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The deadline for the US and India to extend the digital tax agreement to Sunday is nearing

The deadline for the US and India to extend the digital tax agreement to Sunday is nearing

The US and India have extended the deal until Sunday on US retaliation for India's digital services tax. It has shortened the deadline for a global deal to redistribute taxing rights for the world's biggest and most profitable corporations, the US Treasury Department said on Friday.

In a brief announcement, the November 2021 political compromise, which expired on March 31, will be extended until the end of the month while negotiations on the Pillar 1 tax deal continue.

The Pillar 1 agreement is at risk of failure as the US, India and China have failed to agree on key elements of the agreement relating to calculation of transfer prices for determining local tax liability.

There are many pitfalls in last-minute negotiations. If the deal fails, it could lead many countries to reinstate their tariffs on US tech companies such as Apple, Alphabet's Google and and put billions of dollars in tariffs on exports to the US at risk.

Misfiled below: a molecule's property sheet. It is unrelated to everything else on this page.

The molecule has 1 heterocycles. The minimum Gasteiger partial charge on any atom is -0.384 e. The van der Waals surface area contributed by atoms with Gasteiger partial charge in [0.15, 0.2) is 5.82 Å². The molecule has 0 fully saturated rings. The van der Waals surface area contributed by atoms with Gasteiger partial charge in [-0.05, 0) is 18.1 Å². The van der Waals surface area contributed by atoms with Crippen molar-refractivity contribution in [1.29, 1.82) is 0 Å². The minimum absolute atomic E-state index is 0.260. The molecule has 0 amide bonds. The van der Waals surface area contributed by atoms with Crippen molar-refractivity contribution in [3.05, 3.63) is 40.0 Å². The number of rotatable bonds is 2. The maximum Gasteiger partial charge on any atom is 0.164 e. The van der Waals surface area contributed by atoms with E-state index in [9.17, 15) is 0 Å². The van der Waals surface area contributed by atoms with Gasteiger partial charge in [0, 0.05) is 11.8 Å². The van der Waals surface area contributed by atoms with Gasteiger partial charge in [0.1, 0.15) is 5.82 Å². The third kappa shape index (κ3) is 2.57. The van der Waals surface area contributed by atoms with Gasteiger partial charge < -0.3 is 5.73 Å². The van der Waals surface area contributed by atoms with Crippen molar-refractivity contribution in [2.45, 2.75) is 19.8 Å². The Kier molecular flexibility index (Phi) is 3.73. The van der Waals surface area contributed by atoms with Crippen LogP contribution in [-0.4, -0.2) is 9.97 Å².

The extension of the US-India deal coincides with the expiration of similar agreements with six other countries that have introduced taxes on digital services: Austria, Great Britain, France, Italy, Spain and Turkey.

Shortly after the two-pillar tax agreement was reached by nearly 140 countries in October 2021, these countries suspended their digital services taxes, set a global minimum corporate tax of 15% and began negotiations to transfer some taxing rights for large multinationals to the countries that have them. They sell goods and services. It should replace digital service lines.

At the same time, the U.S. Trade Representative's office agreed to hold off on planned digital tax retaliation until negotiations are completed.

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Negotiations are being conducted by the Treasury Department in the US, where a spokeswoman declined to comment on the status of negotiations.

A spokeswoman for the US Commerce Department declined to comment on next steps, but added: “As we have said, we oppose digital services taxes that unfairly target US companies and negotiations under the OECD/G20 inclusive framework offer the best way forward. The challenges the digitization of the economy poses to the international tax system. .”

Treasury Secretary Janet Yellen told Reuters at the G7 finance meeting in May that India and China were suspending an agreement on alternative transfer pricing, known as Amount B, but negotiations would continue.

The Italian finance minister blamed US demands for his inability to accept the terms. Italy is seeking to extend a standstill agreement with the United States, and sources told Reuters on Friday that Italy had asked Google to pay $1 billion in unpaid taxes. (Reporting by Kostas Pitas; Editing by Rami Ayyub and Rod Nickel)